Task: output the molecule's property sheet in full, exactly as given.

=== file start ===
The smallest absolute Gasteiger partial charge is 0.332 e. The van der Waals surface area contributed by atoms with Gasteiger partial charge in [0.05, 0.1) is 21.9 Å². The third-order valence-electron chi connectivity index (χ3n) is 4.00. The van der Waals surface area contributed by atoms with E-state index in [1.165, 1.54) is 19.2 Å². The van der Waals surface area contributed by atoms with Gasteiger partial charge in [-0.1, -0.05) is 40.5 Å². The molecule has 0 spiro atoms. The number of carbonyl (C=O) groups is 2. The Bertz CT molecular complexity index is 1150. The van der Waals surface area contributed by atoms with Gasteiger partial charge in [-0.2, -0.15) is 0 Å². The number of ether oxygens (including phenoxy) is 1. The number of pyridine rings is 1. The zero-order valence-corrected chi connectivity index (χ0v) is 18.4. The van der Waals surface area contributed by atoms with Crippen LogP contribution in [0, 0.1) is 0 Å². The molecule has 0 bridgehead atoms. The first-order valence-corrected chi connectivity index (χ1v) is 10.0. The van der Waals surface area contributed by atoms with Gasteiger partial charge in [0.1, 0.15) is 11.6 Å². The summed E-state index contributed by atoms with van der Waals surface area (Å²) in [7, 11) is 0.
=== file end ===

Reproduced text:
The smallest absolute Gasteiger partial charge is 0.332 e. The van der Waals surface area contributed by atoms with Gasteiger partial charge in [0.05, 0.1) is 21.9 Å². The third-order valence-electron chi connectivity index (χ3n) is 4.00. The van der Waals surface area contributed by atoms with E-state index in [1.165, 1.54) is 19.2 Å². The van der Waals surface area contributed by atoms with Gasteiger partial charge in [-0.1, -0.05) is 40.5 Å². The molecule has 0 spiro atoms. The number of carbonyl (C=O) groups is 2. The Bertz CT molecular complexity index is 1150. The van der Waals surface area contributed by atoms with Gasteiger partial charge in [-0.2, -0.15) is 0 Å². The number of ether oxygens (including phenoxy) is 1. The number of pyridine rings is 1. The zero-order valence-corrected chi connectivity index (χ0v) is 18.4. The van der Waals surface area contributed by atoms with Crippen LogP contribution in [0, 0.1) is 0 Å². The molecule has 0 bridgehead atoms. The first-order valence-corrected chi connectivity index (χ1v) is 10.0. The van der Waals surface area contributed by atoms with Gasteiger partial charge in [0.1, 0.15) is 11.6 Å². The summed E-state index contributed by atoms with van der Waals surface area (Å²) in [7, 11) is 0.